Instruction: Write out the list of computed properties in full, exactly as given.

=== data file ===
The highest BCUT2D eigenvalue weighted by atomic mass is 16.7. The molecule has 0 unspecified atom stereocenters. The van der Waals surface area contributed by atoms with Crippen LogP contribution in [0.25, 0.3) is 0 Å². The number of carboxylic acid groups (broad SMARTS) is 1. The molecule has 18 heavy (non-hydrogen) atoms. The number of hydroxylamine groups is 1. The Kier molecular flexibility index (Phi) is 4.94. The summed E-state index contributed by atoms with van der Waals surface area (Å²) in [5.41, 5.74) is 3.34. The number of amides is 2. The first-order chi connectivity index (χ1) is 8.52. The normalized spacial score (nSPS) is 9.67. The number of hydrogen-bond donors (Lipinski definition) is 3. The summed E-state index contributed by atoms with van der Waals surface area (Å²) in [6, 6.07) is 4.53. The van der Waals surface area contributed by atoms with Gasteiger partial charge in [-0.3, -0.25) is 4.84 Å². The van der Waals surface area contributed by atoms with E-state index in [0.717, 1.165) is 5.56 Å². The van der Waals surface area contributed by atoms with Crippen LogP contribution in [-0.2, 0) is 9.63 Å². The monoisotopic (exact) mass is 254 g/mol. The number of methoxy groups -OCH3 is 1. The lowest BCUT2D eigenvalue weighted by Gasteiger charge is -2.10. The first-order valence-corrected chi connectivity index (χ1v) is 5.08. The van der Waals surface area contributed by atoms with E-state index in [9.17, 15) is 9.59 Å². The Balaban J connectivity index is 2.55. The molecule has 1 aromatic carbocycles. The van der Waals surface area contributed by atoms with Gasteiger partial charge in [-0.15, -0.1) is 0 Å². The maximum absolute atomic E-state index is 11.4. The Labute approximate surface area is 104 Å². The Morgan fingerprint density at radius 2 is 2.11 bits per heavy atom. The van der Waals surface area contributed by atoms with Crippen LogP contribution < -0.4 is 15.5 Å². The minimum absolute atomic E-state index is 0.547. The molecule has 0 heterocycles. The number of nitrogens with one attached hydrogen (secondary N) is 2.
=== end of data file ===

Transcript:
The highest BCUT2D eigenvalue weighted by atomic mass is 16.7. The molecule has 0 unspecified atom stereocenters. The van der Waals surface area contributed by atoms with Crippen LogP contribution in [0.25, 0.3) is 0 Å². The number of carboxylic acid groups (broad SMARTS) is 1. The molecule has 18 heavy (non-hydrogen) atoms. The number of hydroxylamine groups is 1. The Kier molecular flexibility index (Phi) is 4.94. The summed E-state index contributed by atoms with van der Waals surface area (Å²) in [5.41, 5.74) is 3.34. The number of amides is 2. The first-order chi connectivity index (χ1) is 8.52. The normalized spacial score (nSPS) is 9.67. The number of hydrogen-bond donors (Lipinski definition) is 3. The summed E-state index contributed by atoms with van der Waals surface area (Å²) in [6, 6.07) is 4.53. The van der Waals surface area contributed by atoms with Gasteiger partial charge in [-0.3, -0.25) is 4.84 Å². The van der Waals surface area contributed by atoms with E-state index in [0.717, 1.165) is 5.56 Å². The van der Waals surface area contributed by atoms with Crippen LogP contribution in [-0.2, 0) is 9.63 Å². The monoisotopic (exact) mass is 254 g/mol. The number of methoxy groups -OCH3 is 1. The lowest BCUT2D eigenvalue weighted by Gasteiger charge is -2.10. The first-order valence-corrected chi connectivity index (χ1v) is 5.08. The van der Waals surface area contributed by atoms with E-state index in [9.17, 15) is 9.59 Å². The Balaban J connectivity index is 2.55. The molecule has 1 aromatic carbocycles. The van der Waals surface area contributed by atoms with Gasteiger partial charge in [-0.15, -0.1) is 0 Å². The maximum absolute atomic E-state index is 11.4. The Labute approximate surface area is 104 Å². The Morgan fingerprint density at radius 2 is 2.11 bits per heavy atom. The van der Waals surface area contributed by atoms with Crippen LogP contribution < -0.4 is 15.5 Å². The minimum absolute atomic E-state index is 0.547. The molecule has 0 heterocycles. The number of nitrogens with one attached hydrogen (secondary N) is 2.